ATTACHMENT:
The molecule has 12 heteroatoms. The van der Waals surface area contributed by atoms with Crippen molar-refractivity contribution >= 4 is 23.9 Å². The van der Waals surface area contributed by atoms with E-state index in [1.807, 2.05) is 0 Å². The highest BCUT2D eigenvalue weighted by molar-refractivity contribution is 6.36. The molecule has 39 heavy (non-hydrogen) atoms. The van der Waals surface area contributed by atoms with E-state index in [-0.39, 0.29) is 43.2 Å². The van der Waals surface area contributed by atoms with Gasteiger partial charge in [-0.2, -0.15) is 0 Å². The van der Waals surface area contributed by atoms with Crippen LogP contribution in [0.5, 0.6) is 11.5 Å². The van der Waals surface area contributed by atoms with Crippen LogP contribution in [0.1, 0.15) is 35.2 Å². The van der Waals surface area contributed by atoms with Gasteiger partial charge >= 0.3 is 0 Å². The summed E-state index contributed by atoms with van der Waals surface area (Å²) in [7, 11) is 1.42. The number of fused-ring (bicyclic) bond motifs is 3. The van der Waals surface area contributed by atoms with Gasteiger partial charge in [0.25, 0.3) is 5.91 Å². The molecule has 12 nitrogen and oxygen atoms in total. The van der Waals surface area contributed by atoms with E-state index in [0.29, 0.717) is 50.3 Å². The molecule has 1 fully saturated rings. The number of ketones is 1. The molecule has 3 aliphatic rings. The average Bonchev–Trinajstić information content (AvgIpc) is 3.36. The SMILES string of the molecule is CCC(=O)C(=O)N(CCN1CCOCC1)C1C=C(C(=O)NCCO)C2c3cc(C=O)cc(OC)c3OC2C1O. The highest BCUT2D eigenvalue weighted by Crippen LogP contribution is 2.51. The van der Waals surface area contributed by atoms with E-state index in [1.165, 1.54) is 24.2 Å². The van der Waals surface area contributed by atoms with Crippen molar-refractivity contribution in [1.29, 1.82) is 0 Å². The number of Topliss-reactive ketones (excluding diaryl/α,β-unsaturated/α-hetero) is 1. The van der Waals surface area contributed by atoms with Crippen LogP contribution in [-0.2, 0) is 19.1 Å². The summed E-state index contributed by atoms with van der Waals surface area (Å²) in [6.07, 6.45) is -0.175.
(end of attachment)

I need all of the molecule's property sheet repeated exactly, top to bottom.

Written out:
The molecule has 12 heteroatoms. The van der Waals surface area contributed by atoms with Crippen molar-refractivity contribution >= 4 is 23.9 Å². The van der Waals surface area contributed by atoms with E-state index in [1.807, 2.05) is 0 Å². The highest BCUT2D eigenvalue weighted by molar-refractivity contribution is 6.36. The molecule has 39 heavy (non-hydrogen) atoms. The van der Waals surface area contributed by atoms with E-state index in [-0.39, 0.29) is 43.2 Å². The van der Waals surface area contributed by atoms with Gasteiger partial charge in [-0.2, -0.15) is 0 Å². The van der Waals surface area contributed by atoms with Crippen LogP contribution in [0.5, 0.6) is 11.5 Å². The van der Waals surface area contributed by atoms with Crippen LogP contribution in [0.1, 0.15) is 35.2 Å². The van der Waals surface area contributed by atoms with Gasteiger partial charge >= 0.3 is 0 Å². The summed E-state index contributed by atoms with van der Waals surface area (Å²) in [7, 11) is 1.42. The number of fused-ring (bicyclic) bond motifs is 3. The van der Waals surface area contributed by atoms with Gasteiger partial charge in [0.25, 0.3) is 5.91 Å². The molecule has 12 nitrogen and oxygen atoms in total. The van der Waals surface area contributed by atoms with E-state index in [0.29, 0.717) is 50.3 Å². The molecule has 1 fully saturated rings. The number of ketones is 1. The molecule has 3 aliphatic rings. The average Bonchev–Trinajstić information content (AvgIpc) is 3.36. The SMILES string of the molecule is CCC(=O)C(=O)N(CCN1CCOCC1)C1C=C(C(=O)NCCO)C2c3cc(C=O)cc(OC)c3OC2C1O. The highest BCUT2D eigenvalue weighted by Crippen LogP contribution is 2.51. The van der Waals surface area contributed by atoms with E-state index in [1.165, 1.54) is 24.2 Å². The van der Waals surface area contributed by atoms with Crippen molar-refractivity contribution in [1.29, 1.82) is 0 Å². The number of Topliss-reactive ketones (excluding diaryl/α,β-unsaturated/α-hetero) is 1. The van der Waals surface area contributed by atoms with Crippen LogP contribution in [-0.2, 0) is 19.1 Å². The summed E-state index contributed by atoms with van der Waals surface area (Å²) in [6.07, 6.45) is -0.175.